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Integr Cancer Ther. 2012 Jun;11(2):129-40. doi: 10.1177/1534735411403306. Epub 2011 Jun 10.

Gypenosides suppress growth of human oral cancer SAS cells in vitro and in a murine xenograft model: the role of apoptosis mediated by caspase-dependent and caspase-independent pathways.

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Department of Biological Science and Technology, China Medical University, Taichung, Taiwan.



Gypenosides (Gyp) are the major components of Gynostemma pentaphyllum Makino. The authors investigated the effects of Gyp on cell morphology, viability, cell cycle distribution, and induction of apoptosis in human oral cancer SAS cells and the determination of murine SAS xenograft model in vivo.


Flow cytometry was used to quantify the percentage of viable cells; cell cycle distribution; sub-G1 phase (apoptosis); caspase-3, -8, and -9 activity; reactive oxygen species (ROS) production, intracellular Ca(2+) determination; and the level of mitochondrial membrane potential (ΔΨ(m)). Western blotting was used to examine levels of apoptosis-associated proteins, and confocal laser microscopy was used to examine the translocation of proteins in cells.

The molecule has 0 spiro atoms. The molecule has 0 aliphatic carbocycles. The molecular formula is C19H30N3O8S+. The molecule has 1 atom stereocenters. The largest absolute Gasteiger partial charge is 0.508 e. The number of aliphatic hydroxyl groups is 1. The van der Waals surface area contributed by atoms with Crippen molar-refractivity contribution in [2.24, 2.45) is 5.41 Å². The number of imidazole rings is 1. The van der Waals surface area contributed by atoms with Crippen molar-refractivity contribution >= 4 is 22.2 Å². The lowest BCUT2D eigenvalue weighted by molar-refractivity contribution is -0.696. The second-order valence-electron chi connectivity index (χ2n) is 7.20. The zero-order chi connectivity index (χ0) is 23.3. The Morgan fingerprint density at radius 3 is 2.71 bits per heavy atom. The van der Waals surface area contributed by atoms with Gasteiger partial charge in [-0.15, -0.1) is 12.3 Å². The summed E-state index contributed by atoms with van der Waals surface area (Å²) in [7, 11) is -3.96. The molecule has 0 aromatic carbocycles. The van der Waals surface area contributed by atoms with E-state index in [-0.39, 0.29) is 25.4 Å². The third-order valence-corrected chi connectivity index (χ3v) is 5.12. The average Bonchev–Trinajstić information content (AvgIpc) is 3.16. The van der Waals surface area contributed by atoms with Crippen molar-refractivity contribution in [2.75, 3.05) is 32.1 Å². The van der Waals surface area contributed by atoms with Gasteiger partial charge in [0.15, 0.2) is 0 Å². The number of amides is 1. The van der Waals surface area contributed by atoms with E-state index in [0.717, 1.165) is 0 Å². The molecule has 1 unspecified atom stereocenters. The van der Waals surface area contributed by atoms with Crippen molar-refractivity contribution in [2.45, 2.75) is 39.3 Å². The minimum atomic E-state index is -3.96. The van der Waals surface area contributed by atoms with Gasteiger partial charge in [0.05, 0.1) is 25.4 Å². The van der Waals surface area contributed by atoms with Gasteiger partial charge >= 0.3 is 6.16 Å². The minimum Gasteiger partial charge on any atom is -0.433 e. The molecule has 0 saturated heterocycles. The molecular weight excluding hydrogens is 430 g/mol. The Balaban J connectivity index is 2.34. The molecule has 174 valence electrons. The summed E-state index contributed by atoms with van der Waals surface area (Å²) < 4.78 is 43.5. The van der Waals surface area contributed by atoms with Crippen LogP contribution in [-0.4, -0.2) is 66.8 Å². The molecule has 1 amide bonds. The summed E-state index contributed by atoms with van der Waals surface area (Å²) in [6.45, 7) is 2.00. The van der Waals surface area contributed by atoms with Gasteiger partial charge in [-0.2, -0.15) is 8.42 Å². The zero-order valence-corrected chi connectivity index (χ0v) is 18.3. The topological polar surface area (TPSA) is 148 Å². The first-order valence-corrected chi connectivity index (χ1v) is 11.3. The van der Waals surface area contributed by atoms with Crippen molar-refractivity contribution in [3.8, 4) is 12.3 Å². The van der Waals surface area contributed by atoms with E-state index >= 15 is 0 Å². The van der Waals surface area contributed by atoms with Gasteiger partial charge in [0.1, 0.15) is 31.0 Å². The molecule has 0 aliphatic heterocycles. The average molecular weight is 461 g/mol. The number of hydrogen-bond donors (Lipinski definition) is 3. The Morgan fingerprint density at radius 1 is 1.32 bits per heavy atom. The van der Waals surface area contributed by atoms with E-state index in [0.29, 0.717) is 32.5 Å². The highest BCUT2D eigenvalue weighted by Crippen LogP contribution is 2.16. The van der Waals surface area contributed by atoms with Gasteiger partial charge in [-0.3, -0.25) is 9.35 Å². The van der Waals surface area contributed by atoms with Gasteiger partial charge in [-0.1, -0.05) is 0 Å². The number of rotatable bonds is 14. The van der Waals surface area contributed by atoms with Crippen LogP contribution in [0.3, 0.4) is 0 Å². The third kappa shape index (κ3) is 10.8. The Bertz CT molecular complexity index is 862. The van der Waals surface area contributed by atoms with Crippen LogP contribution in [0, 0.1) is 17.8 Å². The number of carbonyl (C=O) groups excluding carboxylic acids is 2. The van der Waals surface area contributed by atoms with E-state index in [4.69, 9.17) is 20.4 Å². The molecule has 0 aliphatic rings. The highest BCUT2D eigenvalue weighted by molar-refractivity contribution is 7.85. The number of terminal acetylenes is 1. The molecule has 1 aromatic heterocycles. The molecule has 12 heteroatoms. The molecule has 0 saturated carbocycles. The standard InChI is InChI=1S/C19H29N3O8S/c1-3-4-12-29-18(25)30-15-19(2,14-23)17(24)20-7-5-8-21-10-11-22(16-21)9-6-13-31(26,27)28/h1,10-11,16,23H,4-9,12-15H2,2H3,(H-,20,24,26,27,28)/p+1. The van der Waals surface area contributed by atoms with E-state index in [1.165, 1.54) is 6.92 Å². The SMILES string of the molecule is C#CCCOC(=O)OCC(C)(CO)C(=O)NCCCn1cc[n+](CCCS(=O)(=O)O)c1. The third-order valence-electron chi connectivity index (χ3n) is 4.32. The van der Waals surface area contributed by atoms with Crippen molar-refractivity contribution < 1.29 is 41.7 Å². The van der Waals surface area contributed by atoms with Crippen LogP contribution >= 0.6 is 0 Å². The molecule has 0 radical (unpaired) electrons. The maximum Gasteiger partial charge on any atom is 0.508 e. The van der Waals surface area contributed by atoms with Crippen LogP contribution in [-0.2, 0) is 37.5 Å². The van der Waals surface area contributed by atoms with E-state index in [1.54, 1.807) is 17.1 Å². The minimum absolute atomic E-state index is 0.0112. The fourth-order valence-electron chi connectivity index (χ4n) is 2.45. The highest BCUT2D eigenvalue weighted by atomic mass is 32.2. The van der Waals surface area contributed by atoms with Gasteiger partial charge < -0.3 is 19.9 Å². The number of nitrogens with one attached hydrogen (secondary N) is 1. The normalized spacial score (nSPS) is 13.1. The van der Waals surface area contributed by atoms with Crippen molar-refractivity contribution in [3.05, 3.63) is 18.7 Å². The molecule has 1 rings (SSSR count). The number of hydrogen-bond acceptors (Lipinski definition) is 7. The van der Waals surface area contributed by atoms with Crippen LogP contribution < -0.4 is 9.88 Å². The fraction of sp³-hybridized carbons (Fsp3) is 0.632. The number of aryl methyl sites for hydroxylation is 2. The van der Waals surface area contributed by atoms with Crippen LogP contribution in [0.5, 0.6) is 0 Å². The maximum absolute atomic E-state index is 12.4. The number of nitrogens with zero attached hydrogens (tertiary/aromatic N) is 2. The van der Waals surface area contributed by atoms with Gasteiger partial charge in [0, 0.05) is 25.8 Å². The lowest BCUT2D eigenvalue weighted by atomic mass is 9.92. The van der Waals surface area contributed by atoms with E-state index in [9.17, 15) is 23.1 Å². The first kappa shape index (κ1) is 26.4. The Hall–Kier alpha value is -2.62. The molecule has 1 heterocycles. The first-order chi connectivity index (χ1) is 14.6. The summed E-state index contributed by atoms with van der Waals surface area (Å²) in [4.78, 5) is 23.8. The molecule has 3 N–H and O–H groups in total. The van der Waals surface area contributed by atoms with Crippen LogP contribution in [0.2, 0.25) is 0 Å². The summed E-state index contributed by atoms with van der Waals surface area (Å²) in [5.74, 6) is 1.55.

Gyp induced morphological changes, decreased the percentage of viable cells, caused G0/G1 phase arrest, and triggered apoptotic cell death in SAS cells. Cell cycle arrest induced by Gyp was associated with apoptosis. The production of ROS, increased intracellular Ca(2+) levels, and the depolarization of ΔΨ(m) were observed. Gyp increased levels of the proapoptotic protein Bax but inhibited the levels of the antiapoptotic proteins Bcl-2 and Bcl-xl. Gyp also stimulated the release of cytochrome c and Endo G. Translocation of GADD153 to the nucleus was stimulated by Gyp. Gyp in vivo attenuated the size and volume of solid tumors in a murine xenograft model of oral cancer.


Gyp-induced cell death occurs through caspase-dependent and caspase-independent apoptotic signaling pathways, and the compound reduced tumor size in a xenograft nu/nu mouse model of oral cancer.

[Indexed for MEDLINE]

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